Shiso-Cured Kanpachi Belly-- Akita Komachi Rice, Michigan Sour Cherries, Hearts of Palm, Cucumber, Pine Nuts and Black Lychee Tea "Gastrique" (chef's menu)

Bantham Hen Egg "En Croute de Pommes de Terre"-- "Caponata," Genova Basil and Parmesan (vegetables menu). This was so delicious, definitely a favorite course.

Sweet Butter-Poached Maine Lobster "Fricassee"-- Hobbs' Bacon, Bulgur Wheat, Red Walnuts and Ramp Top "Pesto" (chef's menu)




Ash-Baked Holland White Asparagus-- Field Rhubard, Piedmont Hazelnuts, Komatsuna and Black Truffle Puree (vegetables menu)

Milk-Poached Four Story Hill Farm "Poularde"-- French Laundry Garden Beets, Shallot Ash and Stinging Nettles (chef's menu)


This was my other favorite course: English Pea Tortellini "Fume a La Minute"-- "Confit de Volaille," Snap Peas and "Creme de Moutarde" (vegetables menu)

Snake River Farms "Calotte de Boeuf Grillee"-- Hen-of-the-Woods Mushrooms, English Peas, Nantes Carrots and "Vinaigrette Bordelaise" (chef's menu)

"Grilled Cheese"-- "Comte Reserve," Perigord Truffle, Mache and French Laundry Garden "Piccalilli" (vegetables menu). Had a hint of very good cheesy scalloped potatoes.

"Ossau Iraty"-- "Panisse," Globe Artichoke, Jingle Bell Peppers, Arugula and Spanish Capers (chef's menu)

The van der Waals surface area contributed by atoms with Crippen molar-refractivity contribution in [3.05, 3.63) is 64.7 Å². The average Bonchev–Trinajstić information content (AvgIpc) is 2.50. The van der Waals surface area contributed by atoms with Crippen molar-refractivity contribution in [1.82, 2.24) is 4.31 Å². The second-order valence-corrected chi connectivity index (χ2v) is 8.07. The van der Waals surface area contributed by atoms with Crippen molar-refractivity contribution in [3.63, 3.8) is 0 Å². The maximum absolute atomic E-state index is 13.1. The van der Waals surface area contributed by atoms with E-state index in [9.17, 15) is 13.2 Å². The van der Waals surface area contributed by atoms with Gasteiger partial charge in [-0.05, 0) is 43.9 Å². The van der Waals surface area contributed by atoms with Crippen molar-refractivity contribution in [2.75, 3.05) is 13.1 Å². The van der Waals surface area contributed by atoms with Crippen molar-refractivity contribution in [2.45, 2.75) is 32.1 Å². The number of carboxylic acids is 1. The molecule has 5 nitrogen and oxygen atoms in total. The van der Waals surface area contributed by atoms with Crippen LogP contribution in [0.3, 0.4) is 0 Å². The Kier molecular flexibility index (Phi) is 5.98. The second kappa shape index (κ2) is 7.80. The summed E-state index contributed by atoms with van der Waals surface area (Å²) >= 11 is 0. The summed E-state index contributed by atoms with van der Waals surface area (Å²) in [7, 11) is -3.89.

Meyer Lemon Sorbet-- Ricotta Pound Cake, Oxalis and "Meringue Flambee" (vegetables menu)

White Verjus Sorbet-- Toasted Oats and Red Grapes (chef's menu)

Coeur de Guanaja Chocolate "Souffle"-- Vanilla Ice Cream and "Sauce de Caramel Sale" (vegetables menu)

"Marjolaine"-- Praline Mousse, "Dacquoise," and Roasted Banana Sherbet (chef's menu)

Meyer Lemon "Parfait"-- Oregon Huckleberries, Sicilian Pistachios and Poppy Seed Ice Cream (chef's menu)

Signature Coffee and Doughnuts (mignardise) (one of several treats at the end of the meal not even listed in the nine courses on the menu). Thomas Keller tells the story of this dish's birth in The French Laundry Cookbook: he was miserable and poor working in L.A. and would every day get an old-fashioned doughnut and coffee at the S and K doughnut shop across the street and got the inspiration to serve "coffee and doughnuts" at a dinner. The "coffee" is a cappuccino semifreddo with hot steamed milk on top.

Chocolate-covered macadamia nuts (mignardise)

Various fun-flavored chocolate truffles (mignardise)

The French Laundry kitchen

2 comments:

  1. So what did Willem eat?

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    Replies
    1. He was in VT with his grandparents, so probably whatever his little heart desired. :)